In this part, the asymptotic output tracking technique will be studied in the quadratic axis frame. The system has a well define the relative degree of r=1. Consequently one can apply a coordinate transformation in the form Γx=x1x3x2.

The state space description in the new coordinates


Remark 3. The system has a stable zero dynamics. In fact by calculating the Jacobian matrixQwhich describes the linear approximation atη=0of the zero dynamics of the original nonlinear system


we can see that the matrix is nonsingular. Hence the zero dynamics are asymptotically stable. The stability of the zero dynamics will depend on the parameters of the DFIG.

The stator of the DFIG was directly connected to the grid while its rotor was connected to it via a cascade (Rectifier, Inverter, and Filter). To evaluate the grid side model the power factor was set to one, thus only the quadratic rotor current will be produced. The voltage on the output of the inverter will suffer from disturbance signals formed by the original frequency f=50 Hz and other signals. A passive R-L filter was used to eliminate harmonics. The input in the form u=1azηbzη+c0z1ensures the reproduction of an output irqthat will track the required reference signal. Figure 5 depicts that the system nonlinear controller has reproduced an output that will converge asymptotically to the required reference signals and minimizes the effect of disturbance.

Figure 5.

Nonlinear control applied to rotor current.

5.2 Feedback design under sampling

We now address the problem of preserving under system behavior under sampling. In fact, considering utUTand yt=ykTfor tkTk+1T(T the sampling period). Now we compute the single-rate sampled data equivalent model of (43)


with xkxkT,ykykT,ukukT,hx=irdand FTxkuk=eTLf+ukLgxK. In this case we compute a digital control law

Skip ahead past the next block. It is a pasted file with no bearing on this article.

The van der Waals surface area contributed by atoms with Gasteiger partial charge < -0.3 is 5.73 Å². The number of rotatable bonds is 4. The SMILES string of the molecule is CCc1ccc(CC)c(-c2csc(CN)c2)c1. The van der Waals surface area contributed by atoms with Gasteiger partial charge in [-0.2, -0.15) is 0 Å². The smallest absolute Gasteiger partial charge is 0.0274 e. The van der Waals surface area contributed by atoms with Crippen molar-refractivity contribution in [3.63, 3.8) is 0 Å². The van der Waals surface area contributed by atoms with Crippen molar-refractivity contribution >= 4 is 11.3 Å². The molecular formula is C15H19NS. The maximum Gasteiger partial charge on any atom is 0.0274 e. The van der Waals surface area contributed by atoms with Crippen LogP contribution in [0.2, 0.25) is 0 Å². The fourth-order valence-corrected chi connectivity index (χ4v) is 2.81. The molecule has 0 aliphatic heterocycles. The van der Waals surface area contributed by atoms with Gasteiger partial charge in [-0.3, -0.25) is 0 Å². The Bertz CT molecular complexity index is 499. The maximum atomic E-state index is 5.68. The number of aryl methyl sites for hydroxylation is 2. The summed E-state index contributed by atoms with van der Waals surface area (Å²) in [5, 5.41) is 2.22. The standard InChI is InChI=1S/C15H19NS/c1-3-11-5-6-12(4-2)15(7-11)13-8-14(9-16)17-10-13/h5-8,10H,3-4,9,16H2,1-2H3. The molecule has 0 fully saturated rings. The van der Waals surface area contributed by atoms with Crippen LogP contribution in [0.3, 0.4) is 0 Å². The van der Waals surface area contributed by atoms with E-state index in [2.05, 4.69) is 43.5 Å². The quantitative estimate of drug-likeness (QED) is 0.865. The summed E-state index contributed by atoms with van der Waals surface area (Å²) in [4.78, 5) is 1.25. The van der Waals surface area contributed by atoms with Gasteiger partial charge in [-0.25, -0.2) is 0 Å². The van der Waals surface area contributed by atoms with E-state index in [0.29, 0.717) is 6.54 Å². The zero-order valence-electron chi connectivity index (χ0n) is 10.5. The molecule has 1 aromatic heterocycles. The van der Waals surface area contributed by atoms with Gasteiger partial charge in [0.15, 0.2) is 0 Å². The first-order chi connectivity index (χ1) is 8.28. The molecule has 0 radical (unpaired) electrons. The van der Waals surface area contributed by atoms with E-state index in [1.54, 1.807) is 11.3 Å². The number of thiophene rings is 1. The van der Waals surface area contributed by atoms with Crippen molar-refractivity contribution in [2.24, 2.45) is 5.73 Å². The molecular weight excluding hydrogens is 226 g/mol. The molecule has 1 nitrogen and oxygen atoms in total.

which solve the problem.

5.3 Simulation

The wind speed and the DFIG are shown in Figure 6. The estimation of the wind speed was generated based upon the nonlinear mapping of the measured output power of the generator while taking into account the loss of power in the wind turbine. The quadratic rotor current that shall be set as the reference signal so that a better performance is provided are shown in Figure 7. A feedback that is based on the proposed technique is applied and this will yield to an output signal that will follows the rotor signal (see Figure 5). Figure 8 depicts the emulated and the sampled rotor speed after applying the feedback. Maximum Power Point Tracking technique was used to set the best conditions in order to arrive to maximum efficiency. It can be shown that sampled-data design provided better results such as the variation is smoother and the transient time is less than the emulated one. The Tip Speed RatioTSR is illustrated in Figure 9 for both the emulated and sampled base. The results will show that the TSR has been reduced by more than design which indicates that the size of power converters is reduced. Then, the power converters can be downsized without reducing the output power.

Figure 6.

Wind speed estimation.

Figure 7.

DFIG rotor current.

Figure 8.

DFIG rotor speed for MPPT.

Figure 9.

Tip speed ratio.


6. Conclusion

This paper aims to investigate the different modern control strategies in the power system application. In particular, the study will focus on the effect of nonlinear control techniques and SampledData Model when it is applied to a Doubly Fed Induction Generator DFIG. The mechanical model was first recalled and then the nonlinear model and control techniques were discussed. In the nonlinear, the asymptotic output tracking technique was chosen where feedback is designed to ensure that the system will converge to a specific target or reference. In this case, through controlling the direct and quadratic frame we can control the active and reactive power which was proven by the results. In the second half of the chapter we choose to investigate the digital control techniques where a comparison between the emulation design and the sampled data techniques are carried out The MATLAB program was to choose to simulate and test the control strategies. It can be noted from the results that as time increased the emulation design fail to preserve the same behavior as in the continuous-time and an oscillation takes place, unlike the sampled data design. Finally, it can be concluded that applying the sampled data model over the nonlinear system provides powerful results than the classical solution. Further investigation will be carried out regarding practical cases.



All thanks to professor Salvator Monaco, my mentor.


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Written By

Marwa Hassan

Submitted: March 29th, 2019 Reviewed: January 17th, 2020 Published: April 1st, 2020